"Programming to an Interface and not an implementation" is a principle introduced by the GoF in their books Design Patterns: Elements of Reusable Object-Oriented Software.
Quoting Erich Gamma on the principe:
Once you depend on interfaces only, you're decoupled from the implementation. That means the implementation can vary, and that's a healthy dependency relationship. For example, for testing purposes you can replace a heavy database implementation with a lighter-weight mock implementation. […]
So this approach gives you flexibility, but it also separates the really valuable part, the design, from the implementation, which allows clients to be decoupled from the implementation. One question is whether you should always use a Java interfaces for that. An abstract class is good as well. In fact, an abstract class gives you more flexibility when it comes to evolution. You can add new behavior without breaking clients. […]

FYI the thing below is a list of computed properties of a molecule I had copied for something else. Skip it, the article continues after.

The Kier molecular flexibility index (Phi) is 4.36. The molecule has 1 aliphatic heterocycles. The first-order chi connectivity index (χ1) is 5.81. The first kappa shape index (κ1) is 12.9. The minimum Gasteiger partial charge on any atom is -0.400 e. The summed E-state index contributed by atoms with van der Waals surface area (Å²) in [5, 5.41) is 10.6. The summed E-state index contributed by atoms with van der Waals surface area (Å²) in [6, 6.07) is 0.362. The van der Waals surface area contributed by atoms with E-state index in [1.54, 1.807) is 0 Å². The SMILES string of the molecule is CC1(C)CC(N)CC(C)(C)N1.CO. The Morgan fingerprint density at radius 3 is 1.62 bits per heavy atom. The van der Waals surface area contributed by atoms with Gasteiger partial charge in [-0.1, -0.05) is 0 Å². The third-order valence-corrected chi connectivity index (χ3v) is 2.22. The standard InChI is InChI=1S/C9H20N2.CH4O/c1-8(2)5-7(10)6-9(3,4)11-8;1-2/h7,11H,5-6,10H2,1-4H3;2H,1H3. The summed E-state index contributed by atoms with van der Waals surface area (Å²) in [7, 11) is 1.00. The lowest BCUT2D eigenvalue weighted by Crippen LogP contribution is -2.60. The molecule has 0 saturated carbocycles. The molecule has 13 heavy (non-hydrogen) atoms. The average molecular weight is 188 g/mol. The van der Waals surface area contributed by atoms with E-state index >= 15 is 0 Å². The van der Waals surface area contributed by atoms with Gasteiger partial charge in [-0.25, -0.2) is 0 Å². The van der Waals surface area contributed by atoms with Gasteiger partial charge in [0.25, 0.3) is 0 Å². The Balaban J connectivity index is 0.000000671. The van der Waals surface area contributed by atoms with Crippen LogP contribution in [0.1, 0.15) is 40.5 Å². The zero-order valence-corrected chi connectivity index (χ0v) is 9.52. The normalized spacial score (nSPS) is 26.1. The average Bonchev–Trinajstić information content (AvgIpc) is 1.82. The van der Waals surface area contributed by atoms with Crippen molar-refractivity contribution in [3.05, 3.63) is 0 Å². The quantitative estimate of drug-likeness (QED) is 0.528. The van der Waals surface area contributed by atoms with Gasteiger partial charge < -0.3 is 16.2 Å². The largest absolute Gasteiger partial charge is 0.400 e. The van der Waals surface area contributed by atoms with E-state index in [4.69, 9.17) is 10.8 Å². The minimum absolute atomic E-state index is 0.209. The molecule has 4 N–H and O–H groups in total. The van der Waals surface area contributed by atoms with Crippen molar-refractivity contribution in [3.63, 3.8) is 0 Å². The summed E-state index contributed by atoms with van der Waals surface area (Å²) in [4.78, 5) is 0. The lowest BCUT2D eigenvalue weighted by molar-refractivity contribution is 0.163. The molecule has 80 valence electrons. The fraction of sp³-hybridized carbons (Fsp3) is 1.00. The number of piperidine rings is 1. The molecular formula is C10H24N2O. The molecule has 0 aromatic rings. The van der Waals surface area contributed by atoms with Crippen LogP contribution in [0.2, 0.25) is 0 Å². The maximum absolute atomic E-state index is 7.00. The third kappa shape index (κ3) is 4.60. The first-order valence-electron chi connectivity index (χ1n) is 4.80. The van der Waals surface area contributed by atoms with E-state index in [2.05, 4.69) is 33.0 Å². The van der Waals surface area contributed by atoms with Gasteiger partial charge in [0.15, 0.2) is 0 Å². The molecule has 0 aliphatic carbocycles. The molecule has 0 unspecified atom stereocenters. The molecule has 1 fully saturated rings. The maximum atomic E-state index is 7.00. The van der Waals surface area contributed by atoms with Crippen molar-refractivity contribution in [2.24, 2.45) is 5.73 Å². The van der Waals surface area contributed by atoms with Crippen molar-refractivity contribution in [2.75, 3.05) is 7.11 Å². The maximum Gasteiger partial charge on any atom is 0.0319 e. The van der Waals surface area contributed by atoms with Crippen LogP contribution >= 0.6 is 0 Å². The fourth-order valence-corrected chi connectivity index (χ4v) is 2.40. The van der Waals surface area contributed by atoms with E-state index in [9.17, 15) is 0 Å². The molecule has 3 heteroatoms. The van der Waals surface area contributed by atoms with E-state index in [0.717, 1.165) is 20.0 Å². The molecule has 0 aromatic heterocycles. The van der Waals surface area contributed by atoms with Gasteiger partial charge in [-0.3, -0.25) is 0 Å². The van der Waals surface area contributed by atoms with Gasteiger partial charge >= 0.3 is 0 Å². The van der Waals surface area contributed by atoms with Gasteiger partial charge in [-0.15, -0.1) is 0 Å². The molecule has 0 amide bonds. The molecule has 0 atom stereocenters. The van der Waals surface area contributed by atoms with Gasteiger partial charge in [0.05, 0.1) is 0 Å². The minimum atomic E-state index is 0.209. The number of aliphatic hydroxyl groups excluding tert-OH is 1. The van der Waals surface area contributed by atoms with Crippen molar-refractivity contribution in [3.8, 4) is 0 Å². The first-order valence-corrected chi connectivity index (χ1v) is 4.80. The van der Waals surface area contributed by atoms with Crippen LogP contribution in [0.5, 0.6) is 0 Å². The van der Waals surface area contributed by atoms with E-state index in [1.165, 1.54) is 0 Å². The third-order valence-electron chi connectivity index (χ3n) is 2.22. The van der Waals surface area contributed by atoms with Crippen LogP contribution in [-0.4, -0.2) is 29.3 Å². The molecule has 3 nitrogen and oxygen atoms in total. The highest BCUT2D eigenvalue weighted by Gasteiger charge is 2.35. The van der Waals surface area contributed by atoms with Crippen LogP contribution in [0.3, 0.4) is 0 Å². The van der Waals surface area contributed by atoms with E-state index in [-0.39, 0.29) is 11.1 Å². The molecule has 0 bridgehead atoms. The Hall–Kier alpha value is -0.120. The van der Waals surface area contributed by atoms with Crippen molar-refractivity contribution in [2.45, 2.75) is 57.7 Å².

In Java when you add a new method to an interface, you break all your clients. When you have an abstract class, you can add a new method and provide a default implementation in it. All the clients will continue to work. As always there is a trade-off, an interface gives you freedom with regard to the base class, an abstract class gives you the freedom to add new methods later. It isn't always possible to define an interface in an abstract class, but in the light of evolution you should consider whether an abstract class is sufficient.
Read the full interview here
So, You can use an interface or an abstract class. You just have to consider the trade-off. IMO, it's worth using interfaces, even if you are alone. You rarely know what your app will look in the end. The waterfall is a myth, so you will have to face change during development and interfaces make it easier to embrace it.
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